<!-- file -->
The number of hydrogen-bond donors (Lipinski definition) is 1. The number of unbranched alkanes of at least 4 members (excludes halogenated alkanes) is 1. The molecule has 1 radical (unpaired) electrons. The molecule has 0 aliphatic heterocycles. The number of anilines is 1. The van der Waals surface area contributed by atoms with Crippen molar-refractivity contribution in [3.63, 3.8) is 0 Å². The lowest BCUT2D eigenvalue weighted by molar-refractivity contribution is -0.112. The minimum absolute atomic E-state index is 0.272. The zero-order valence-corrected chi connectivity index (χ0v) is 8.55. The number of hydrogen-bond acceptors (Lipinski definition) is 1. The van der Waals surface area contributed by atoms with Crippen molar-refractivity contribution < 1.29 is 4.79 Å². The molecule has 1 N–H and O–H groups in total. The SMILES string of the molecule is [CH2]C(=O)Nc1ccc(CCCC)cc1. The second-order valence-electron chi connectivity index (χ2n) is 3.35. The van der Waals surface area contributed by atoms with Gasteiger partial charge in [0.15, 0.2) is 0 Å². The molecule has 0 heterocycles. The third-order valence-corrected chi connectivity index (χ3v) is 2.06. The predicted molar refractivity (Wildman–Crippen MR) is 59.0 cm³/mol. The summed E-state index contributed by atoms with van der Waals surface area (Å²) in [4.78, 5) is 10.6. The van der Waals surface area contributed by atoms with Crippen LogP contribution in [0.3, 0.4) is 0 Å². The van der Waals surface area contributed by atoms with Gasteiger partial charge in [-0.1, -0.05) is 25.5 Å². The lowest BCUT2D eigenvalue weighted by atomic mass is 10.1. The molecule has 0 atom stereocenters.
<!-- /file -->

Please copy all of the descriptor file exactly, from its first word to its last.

The number of hydrogen-bond donors (Lipinski definition) is 1. The number of unbranched alkanes of at least 4 members (excludes halogenated alkanes) is 1. The molecule has 1 radical (unpaired) electrons. The molecule has 0 aliphatic heterocycles. The number of anilines is 1. The van der Waals surface area contributed by atoms with Crippen molar-refractivity contribution in [3.63, 3.8) is 0 Å². The lowest BCUT2D eigenvalue weighted by molar-refractivity contribution is -0.112. The minimum absolute atomic E-state index is 0.272. The zero-order valence-corrected chi connectivity index (χ0v) is 8.55. The number of hydrogen-bond acceptors (Lipinski definition) is 1. The van der Waals surface area contributed by atoms with Crippen molar-refractivity contribution < 1.29 is 4.79 Å². The molecule has 1 N–H and O–H groups in total. The SMILES string of the molecule is [CH2]C(=O)Nc1ccc(CCCC)cc1. The second-order valence-electron chi connectivity index (χ2n) is 3.35. The van der Waals surface area contributed by atoms with Gasteiger partial charge in [0.15, 0.2) is 0 Å². The molecule has 0 heterocycles. The third-order valence-corrected chi connectivity index (χ3v) is 2.06. The predicted molar refractivity (Wildman–Crippen MR) is 59.0 cm³/mol. The summed E-state index contributed by atoms with van der Waals surface area (Å²) in [4.78, 5) is 10.6. The van der Waals surface area contributed by atoms with Crippen LogP contribution in [0.3, 0.4) is 0 Å². The van der Waals surface area contributed by atoms with Gasteiger partial charge in [-0.1, -0.05) is 25.5 Å². The lowest BCUT2D eigenvalue weighted by atomic mass is 10.1. The molecule has 0 atom stereocenters.